Phil Castle, The Business Times
The leader of a small business advocacy group in Colorado says he’s worried about what he observed at the Capitol during the latest legislative session: a growing deference to the interests of big business and less concern about the needs of small firms.
“Yes, we definitely had that feeling,” said Tony Gagliardi, state director of the National Federation of Independent Business.
Gagliardi will review the session and discuss the effects of new state laws on small businesses during a free presentation scheduled for June 3 in Grand Junction. The event is set for 8 to 11 a.m. at the City Hall auditorium, 250 N. Fifth St.
Gagliardi said he’s invited local lawmakers to attend the presentation and offer their perspectives as well.
Gagliardi gave the 2014 session average marks — better than the 2013 session and less contentious, he said.
Gagliardi said he was concerned, though, the interests of big businesses seemed to garner more attention than those of small businesses. On some measures, representatives of large businesses were involved in discussing legislation while the NFIB was excluded.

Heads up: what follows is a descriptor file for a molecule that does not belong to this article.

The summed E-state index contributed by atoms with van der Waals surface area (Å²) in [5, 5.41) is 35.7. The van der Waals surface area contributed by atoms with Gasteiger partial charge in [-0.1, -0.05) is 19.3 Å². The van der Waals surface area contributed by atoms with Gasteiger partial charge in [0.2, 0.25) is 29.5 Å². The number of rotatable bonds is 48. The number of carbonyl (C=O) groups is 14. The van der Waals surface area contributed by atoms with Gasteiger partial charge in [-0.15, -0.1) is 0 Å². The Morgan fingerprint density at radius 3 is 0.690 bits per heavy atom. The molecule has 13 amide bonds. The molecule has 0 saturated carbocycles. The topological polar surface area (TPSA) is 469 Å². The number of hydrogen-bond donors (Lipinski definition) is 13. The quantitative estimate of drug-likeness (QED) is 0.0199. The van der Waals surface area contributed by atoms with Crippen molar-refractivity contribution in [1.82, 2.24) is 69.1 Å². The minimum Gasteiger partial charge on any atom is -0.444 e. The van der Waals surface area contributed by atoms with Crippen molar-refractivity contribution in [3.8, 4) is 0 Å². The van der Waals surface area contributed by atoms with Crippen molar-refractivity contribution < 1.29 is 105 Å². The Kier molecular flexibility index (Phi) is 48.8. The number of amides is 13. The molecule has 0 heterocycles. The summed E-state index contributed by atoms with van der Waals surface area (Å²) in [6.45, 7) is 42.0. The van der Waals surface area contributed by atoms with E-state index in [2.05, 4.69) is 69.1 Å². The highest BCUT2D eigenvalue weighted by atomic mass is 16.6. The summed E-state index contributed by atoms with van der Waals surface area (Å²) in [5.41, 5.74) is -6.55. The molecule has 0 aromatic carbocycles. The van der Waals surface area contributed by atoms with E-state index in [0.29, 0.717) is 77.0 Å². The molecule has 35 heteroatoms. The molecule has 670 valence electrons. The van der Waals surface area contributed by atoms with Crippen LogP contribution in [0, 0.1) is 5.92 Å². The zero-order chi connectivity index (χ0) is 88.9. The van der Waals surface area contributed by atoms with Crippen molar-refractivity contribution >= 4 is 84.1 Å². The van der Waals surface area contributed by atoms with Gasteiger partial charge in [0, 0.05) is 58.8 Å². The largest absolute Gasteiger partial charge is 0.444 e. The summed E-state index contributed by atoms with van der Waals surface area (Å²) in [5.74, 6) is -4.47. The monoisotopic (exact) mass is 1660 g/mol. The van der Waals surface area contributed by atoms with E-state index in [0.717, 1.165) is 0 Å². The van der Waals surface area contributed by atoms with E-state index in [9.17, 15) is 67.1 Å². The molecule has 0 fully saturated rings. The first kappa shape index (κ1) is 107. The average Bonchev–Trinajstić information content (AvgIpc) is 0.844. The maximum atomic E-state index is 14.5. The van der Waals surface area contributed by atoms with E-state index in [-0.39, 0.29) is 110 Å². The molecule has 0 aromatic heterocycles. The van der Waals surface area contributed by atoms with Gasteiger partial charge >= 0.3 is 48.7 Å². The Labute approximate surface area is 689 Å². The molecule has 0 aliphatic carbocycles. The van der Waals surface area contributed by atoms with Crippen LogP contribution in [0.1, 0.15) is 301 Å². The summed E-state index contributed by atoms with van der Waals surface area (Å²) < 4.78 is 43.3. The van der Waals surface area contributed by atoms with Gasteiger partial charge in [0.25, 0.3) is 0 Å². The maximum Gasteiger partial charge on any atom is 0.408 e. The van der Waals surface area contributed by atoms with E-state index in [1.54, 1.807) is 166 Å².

At the same time, Gagliardi said he was pleased with passage of a business personal property tax measure which, if signed into law, will create a tax credit for businesses with between $7,001 and $15,000 worth of equipment worth the full cost of that property tax. Companies with $7,000 or less of such property already are granted an exemption from paying the tax.
Other legislation intended to crack down on employers who don’t pay the full wages and benefits owed to employers was amended before it was enacted to make it “not so bad,” Gagliardi said. The changes removed criminal penalties and focused the legislation on businesses that knowingly hold back earnings from their workers, rather than those that do so inadvertently.